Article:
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Humber River Basin’s migratory fish to benefit from Greenport Hull funding

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Images show the weir at Breary Banks on the River Ure before and after the works took place (image courtesy of ABP)

Images show the weir at Breary Banks on the River Ure before and after the works took place (image courtesy of ABP)

A project to reintroduce salmon to a stretch of river in Wensleydale, North Yorkshire has been given a boost thanks to a £15, 000 donation from Associated British Ports (ABP).

The Yorkshire Dales Rivers Trust (YDRT) has used the funds to remove a weir, which is located on a remote section of the River Burn on the Swinton Estate, near Masham. The weir represented a significant barrier to the upstream movement of migratory fish and the removal has now opened up an additional 5.5 km of good quality salmonid nursery and juvenile habitat. 

ABP is currently working with The Yorkshire Dales Rivers Trust (YDRT) which is in turn working in partnership with the Ure Salmon Trust (UST), to distribute a grant fund of £180, 000 in the Humber River Basin that will increase the chances of migratory fish successfully migrating and spawning.

The partnership was established in order to support populations of migratory fish in the Humber as part of the Greenport Hull Alexandra Dock development, which will see ABP and partners Siemens establish the UK’s first offshore wind turbine manufacturing, assembly, service and installation facility.

ABP Head of Projects Humber, Simon Brett said: “It’s essential that any works carried out as part of the Alexandra Dock project have as little impact on the natural environment as possible and migratory fish such as salmon and trout, which use the Humber to travel to spawning grounds and back again, were identified as species that may require additional support.

“Working closely with the YDRT means we can identify those areas and projects within the Humber River Basin that will benefit most from the funding and the weir at Breary Banks on the Swinton Estate was one project of many that we have been involved in. It’s fantastic to know that these salmonid species will once again be able to travel up the River Burn unhindered.”

Other species which are also expected to benefit include seatrout, brown trout, grayling, elvers, bullhead and stoneloach and brook lamprey.

Over 30, 000 salmon smolts have been released into the River Burn by the UST in the last two years, meaning adult salmon will be returning to the Burn system over the next few years. It is therefore important that they have access to suitable spawning and nursery areas.

At the end of March 2016 contractors carefully removed the weir and the river has naturally begun to profile, with the release of gravel from behind the weir. Fish monitoring studies will be undertaken over the next five years to determine the success of the project.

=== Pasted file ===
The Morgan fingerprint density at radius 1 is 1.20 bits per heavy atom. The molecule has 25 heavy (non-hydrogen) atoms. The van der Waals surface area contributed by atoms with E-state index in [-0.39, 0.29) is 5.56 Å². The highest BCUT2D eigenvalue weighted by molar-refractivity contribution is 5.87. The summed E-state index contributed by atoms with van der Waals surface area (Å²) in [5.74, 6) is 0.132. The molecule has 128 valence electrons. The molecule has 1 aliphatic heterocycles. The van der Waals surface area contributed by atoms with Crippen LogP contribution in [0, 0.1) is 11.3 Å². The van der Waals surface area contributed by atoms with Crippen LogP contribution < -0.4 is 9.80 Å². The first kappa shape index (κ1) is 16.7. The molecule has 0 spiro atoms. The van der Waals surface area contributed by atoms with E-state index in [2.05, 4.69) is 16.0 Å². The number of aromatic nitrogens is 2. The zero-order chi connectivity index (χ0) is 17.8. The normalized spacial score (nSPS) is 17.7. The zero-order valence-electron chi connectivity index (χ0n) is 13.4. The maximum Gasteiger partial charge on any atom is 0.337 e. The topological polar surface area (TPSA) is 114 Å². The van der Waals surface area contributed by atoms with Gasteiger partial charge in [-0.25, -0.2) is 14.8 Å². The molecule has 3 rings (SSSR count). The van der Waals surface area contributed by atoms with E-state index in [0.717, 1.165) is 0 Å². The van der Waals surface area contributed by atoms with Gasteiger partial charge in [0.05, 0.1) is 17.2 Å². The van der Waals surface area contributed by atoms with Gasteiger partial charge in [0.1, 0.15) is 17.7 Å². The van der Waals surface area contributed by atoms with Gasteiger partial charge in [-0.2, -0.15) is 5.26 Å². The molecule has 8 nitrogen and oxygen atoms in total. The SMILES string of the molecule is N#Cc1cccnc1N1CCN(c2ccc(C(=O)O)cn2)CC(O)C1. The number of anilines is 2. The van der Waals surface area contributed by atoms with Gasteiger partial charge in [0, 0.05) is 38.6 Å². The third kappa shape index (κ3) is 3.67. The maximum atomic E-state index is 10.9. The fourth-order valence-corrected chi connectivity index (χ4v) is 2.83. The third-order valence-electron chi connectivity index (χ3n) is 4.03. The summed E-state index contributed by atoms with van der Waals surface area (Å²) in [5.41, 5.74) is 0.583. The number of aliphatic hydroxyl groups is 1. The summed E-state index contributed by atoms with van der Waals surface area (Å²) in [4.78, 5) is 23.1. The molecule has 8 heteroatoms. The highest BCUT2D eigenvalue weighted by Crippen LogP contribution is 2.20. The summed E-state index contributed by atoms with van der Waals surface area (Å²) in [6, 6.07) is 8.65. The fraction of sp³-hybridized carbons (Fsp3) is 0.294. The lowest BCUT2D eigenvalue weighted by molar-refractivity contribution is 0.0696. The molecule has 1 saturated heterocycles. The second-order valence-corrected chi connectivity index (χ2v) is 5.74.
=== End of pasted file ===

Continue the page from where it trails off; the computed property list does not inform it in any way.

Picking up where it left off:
River Manager for the UST Dave Bamford said: “We’re enormously grateful to ABP for providing this funding, and to the Swinton Estate for allowing the project to go ahead. This work is going to make such a difference by allowing a variety of fish species further upstream into some of the most suitable habitat in Yorkshire. I am also certain that come the autumn when the fish go upstream to spawn, we’ll see salmon further upstream than we have in many years.”


  • ABP is the UK’s leading ports operator with 21 ports and other transport related businesses creating a unique national network capable of handling a vast array of cargo.
  • Around one quarter of the UK’s seaborne trade passes through ABP’s Statutory Harbour Areas.
  • ABP contributes £5.6 billion to the UK economy every year and supports 84, 000 jobs. Our current investment programme promises to deliver an extra £1.75 billion for the economy every year.


  • Handled over 1.6 million vehicles in 2014.
  • Generates around one quarter of the UK’s rail freight
  • Has 1.4 million square metres of covered storage

Has 1000 hectares of open storage

  • Handled 94.5m tonnes of cargo in 2014
  • Owns 5000 hectares of port estate
  • Has 87km of quay

Over the next five years, ABP is investing over £650 million in a wide range of major projects across the group.

ABP Humber

The four ports of Grimsby, Immingham, Hull and Goole handle more than 61 million tonnes of cargo between them each year.

Grimsby and Immingham form the UK’s busiest trading gateway and move around 50 million tonnes of cargo per annum.

£130-plus million is currently being invested in the biomass handling terminal in Immingham, in a Humber-wide agreement with Drax Power Ltd that has seen £25 million invested in a biomass handling facility in Hull. The Immingham Renewable Fuels Terminal handles sustainable biomass shipments and will create over 100 permanent jobs once complete. The construction phase created 100 employment opportunities.

The Port of Hull handles 10 million tonnes of cargo per annum and is the is the focal point for the development of the UK’s largest offshore wind turbine manufacturing, construction, assembly, and service facility, which will be located on the Port’s Alexandra Dock. This new facility represents a £310 million investment and will create up to 1000 direct jobs.

The Grimsby River Terminal represents an investment of £26 million and allows large car-carrying ships to berth outside the Port’s lock system. This development confirms the Port’s position as the UK’s leading automotive handling facility.

More than the equivalent of 1million teus (twenty foot equivalent unit) of unitised trade is shipped through ABP Humber ports.

Goole is situated 50 miles upriver and is the UK’s premier inland port. It handles over one million tonnes of cargo annually.

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